The importance of relaxation in pregnancy

The importance of relaxation in pregnancy

Why is it important to relax during pregnancy?

During pregnancy, a calmer approach to every day’s challenges is essential not only for the healthy development of the foetus but also to prevent possible future diseases. Studies indicate that the mother’s biochemistry has direct influence onto foetal development.[1]

Stress activates the sympathetic nervous system (SNS), the “fight or flight” response, the reaction of the body to perceived dangers: the heart rate and pressure elevates, the blood rushes to the limbs and the flow of oxygenated blood to internal organs like the uterus and the placenta decreases.[2] Although the human body is prepared to cope with stress, and short-term stresses do not affect the baby, prolonged, chronical exposure to stress has a negative effect on the baby’s development and health.[3] It lowers the immune system, increases the chances of developing gestational diabetes and pre-eclampsia.[4] Stress during pregnancy has been linked to increased risks of pre-term labour, pre-term birth, low birth weight. Moreover, individuals who experienced stress in utero have higher probabilities as an adult to develop heart disease, high blood pressure and diabetes.[5]

Relaxation on the other hand, helps to reduce anxiety and nervousness. Calmer states of mind stimulate the part of the autonomic nervous system called the parasympathetic nervous system (PSNS) whose main function is to activate the body’s “rest and digest” response.

During labour, remaining calm will help the mother release hormones like oxytocin which act as a natural pain killer and will facilitate birth.

Some of the possible practices that can be included throughout pregnancy to promote relaxation are:

1. Deep restorative posture (supported Savasana):

This pose restores the body and mind after the practice. It is a conscious rest that allows the mind to become stiller and quieter. Using your yoga mat as a base, place two blocks (one on its higher position, one on its lower) underneath a bolster or big pillow so that it lies at an angle. Sit as close as possible to the lower edge of the bolster and rest the length of your spine on it. Place blankets or other props to support your knees and let the arms fall to the sides using more props if necessary. For an extra treat, put on an eye pillow and enjoy as much time as possible in this position.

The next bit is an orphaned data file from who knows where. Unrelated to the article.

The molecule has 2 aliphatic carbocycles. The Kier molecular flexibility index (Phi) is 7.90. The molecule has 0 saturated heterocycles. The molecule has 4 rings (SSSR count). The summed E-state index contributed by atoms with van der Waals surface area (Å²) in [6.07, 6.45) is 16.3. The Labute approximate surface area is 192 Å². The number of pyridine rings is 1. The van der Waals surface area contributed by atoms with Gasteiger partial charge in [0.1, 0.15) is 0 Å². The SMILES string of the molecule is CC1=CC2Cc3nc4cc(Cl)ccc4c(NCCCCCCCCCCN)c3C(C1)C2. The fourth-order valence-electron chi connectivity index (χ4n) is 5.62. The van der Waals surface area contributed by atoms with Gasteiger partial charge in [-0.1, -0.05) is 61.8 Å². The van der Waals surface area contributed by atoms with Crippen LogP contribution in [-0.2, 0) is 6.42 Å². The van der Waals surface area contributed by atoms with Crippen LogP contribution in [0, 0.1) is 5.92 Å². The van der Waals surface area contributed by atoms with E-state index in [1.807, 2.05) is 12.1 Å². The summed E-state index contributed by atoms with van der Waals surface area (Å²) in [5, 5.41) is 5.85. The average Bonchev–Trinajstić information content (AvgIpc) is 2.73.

Alternatively, lie on your left side (especially after the 28th week). Support your head with a pillow, keep your hips stacked, and your entire body warm and comfortable.

2. Breath awareness (Pranayama):

Deep, conscious breathing stimulates the vagus nerve, a part of the PSNS. The heart rate slows, the blood pressure decreases, and the muscles relax creating an overall feeling of calm.[6]

Try practicing Ujjayi breath or Nadi Shodana. Ujjayi warms the body, helps maintaining breath awareness (due to the sound and sensation of the technique), creates a quietness and calms the nerves. Nadi Shodana activates and balances the energy channels in the subtle body and harmonizes the hemispheres of the brain.[7]

3. Instant relaxation practices:

Tension releasing practices that combine movement and breath like voice sighing, shaking out arms and legs, and standing swinging twists are helpful. Rotating, and flexing and extending the neck, the shoulders, the wrists, and ankles (Pawanmuktasana energy freeing series), unlocks stagnant energies in the joints and promote relaxation. Having a laugh is also an effective and quick way to let go of stress.

4. Meditation and visualization:

Meditation and visualization techniques awaken the awareness of intuitive guidance[8] of mothers-to-be, create a deeper connection with themselves and their babies, promote positive emotions and help managing fears and anxiety.[9] If you’re not familiar with these practices try an audio guided meditation.

[1] How does the mother’s emotional well-being impact the child within her womb?

[2] What Research Says About Stress During Pregnancy

[3] University of Zurich. “Too much stress for the mother affects the baby through amniotic fluid.” ScienceDaily. ScienceDaily, 29 May 2017. <>.

[4] Stress and pregnancy

[5] Fetus to Mom: You’re Stressing Me Out!

[6] Proper Breathing Brings Better Health

[7] Stephens, Mark. 2010. Teaching Yoga. Essential Foundations and Techniques. Berkeley, California: North Atlantic Books, p. 248-258.

[8] Dinsmore-Tuli, Uma. 2017. Yoga for Pregnancy and Birth. Improve your wellbeing throughout pregnancy and beyond. London: Teach Yourself, p.188.

[9] Elkind, Sue. 2019. Dig Pregnancy, Birth and Baby: A Conscious and Empowered Approach to prenatal and Postnatal Yoga. SN Living Yoga, Inc., p. 30.